The problem here (is) not the distance of self from its ends, but rather the fact that the self, being unbounded in advance, (is) awash with possible purposes and ends, all impinging indiscriminately on its identity, threatening always to engulf it. The challenge to the agent (is) to sort out the limits or the boundaries of the self, to distinguish the subject from its situation, and so to forge its identity.
Given that these identity-generating life goals are, in addition, only acquired intersubjectively, namely by means of communicatively-mediated processes of cultural socialization, the initial underlying assumption of independent subjects who are isolated from one another is untenable in theoretical terms. For no matter how individually distinct a person may be, she draws her understanding of herself from a cultural store of intersubjectively-shared value orientations; consequently, it is, philosophically speaking, impossible to conceive of the human subject as a solipsistic, pre-societal being.
Assuming that this approach does demonstrate that the concept of the subject presupposed by Rawls is theoretically untenable, indeed wrong, then the next step in this refutation of Rawls’s position must consist in showing that the basic liberal idea does hinge substantively on such a concept of the subject. Sandel embarks on solving the problems this entails by attempting to show that the idea of equal rights can only be granted normative precedence over a concept of the good life if the anthropological premise of isolated and unsituated subjects is taken as given. For, according to his argument, it is only meaningful to regard the legal protection of the individual’s freedom of decision as the central goal of a just society if subjects are thought of as beings each of whom monologically chooses his or her goals. If we assume of subjects that they define their value premises in an isolated process of choice, then they must initially have their individual autonomy protected from the normative influences of the community. The institution of equal rights constitutes such a neutral protective apparatus which, because it involves no further-reaching definition of the common good, leaves every individual subject to make her own decision. For this reason, the basic liberal idea of universal basic rights is the necessary complement to an atomistic conception of the moral person: “On the right-based ethics, it is precisely because we are essentially separate, independent selves that we need a neutral framework, a framework of rights that refuses to choose among competing purposes and ends. If the self is prior to its ends, then the right must be prior to the good.” If the subject, on the other hand, is conceived of as having been socialized through communication and as searching for her life goals not on her own but through intercourse with others, then the preferential relationship of “rights” and “values” has, as it were, to be inverted. For in order to be able to arrive at an appropriate understanding of herself free from external constraints, the individual has to be able to presume the existence of an intact community in which she can be sure of the solidarity of all others. To this extent, the concept of the “radically situated” person derived from the critique of atomism necessarily engenders the normative precedence of the vision of commonly-shared values over the idea of equal rights.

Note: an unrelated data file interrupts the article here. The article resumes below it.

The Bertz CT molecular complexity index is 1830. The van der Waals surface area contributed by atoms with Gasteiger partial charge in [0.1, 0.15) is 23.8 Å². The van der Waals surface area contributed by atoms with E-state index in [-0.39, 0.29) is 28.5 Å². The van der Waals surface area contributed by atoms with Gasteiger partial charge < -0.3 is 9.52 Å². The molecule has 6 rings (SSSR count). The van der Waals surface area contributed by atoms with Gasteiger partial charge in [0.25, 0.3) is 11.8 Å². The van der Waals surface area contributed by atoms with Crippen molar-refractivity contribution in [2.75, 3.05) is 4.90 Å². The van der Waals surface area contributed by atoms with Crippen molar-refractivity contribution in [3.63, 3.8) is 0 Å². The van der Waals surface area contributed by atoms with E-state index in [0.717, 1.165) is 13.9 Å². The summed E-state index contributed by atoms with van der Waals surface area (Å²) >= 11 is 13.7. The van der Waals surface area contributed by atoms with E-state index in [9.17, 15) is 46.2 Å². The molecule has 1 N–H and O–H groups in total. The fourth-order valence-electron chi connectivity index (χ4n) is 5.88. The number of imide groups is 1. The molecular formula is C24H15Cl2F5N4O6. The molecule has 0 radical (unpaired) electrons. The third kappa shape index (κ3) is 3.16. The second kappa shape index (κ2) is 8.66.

It is this second step in Sandel’s argument which Rawls can now criticize with good reason in order to defend the underlying idea of his theory of justice. Even if, or so one might argue if putting the case on his behalf, the identity of an individual is always constituted by a specific interpretation of the good life, the idea of equal rights has to be accorded a preferential status in responding to the question of what the form of a well-ordered society should be. For the individual search for the good — and it would in fact be more appropriate to describe this as a process of communicatively-mediated self-understanding than as an act of monological choice — requires that the social collective protect certain basic rights and a basic standard of living. The legal guarantee of personal autonomy is not something which stands in the way of the intersubjective process of personal identity formation, but rather, conversely, first makes it feasible in society. Without a certain measure of economic prosperity and without legally guaranteed basic liberties the individual subject would not be in a position in the first place to deal with alternative ideas of the good without being subject to external constraint and if necessary to derive benefit from them for his own life plan. There is consequently no logically compelling link that obtains between the atomistic concept of the “unsituated” subject and the liberal idea of equal rights. Rather, granting basic legal liberties a normative status can even be justified if Sandel’s anthropological criticism is accepted and the subjects are conceived of as “radically situated” beings who have al ways already undergone socialization through communication. One cannot precisely infer the normative priority of the good over the “right” from the “ontological ” precedence of the good in the context of human life. By contrast, the “right” merits normative priority because only if the individual autonomy of every person is respected can the human being’s “ontologically” driven search for the “good” become possible without being subject to coercion.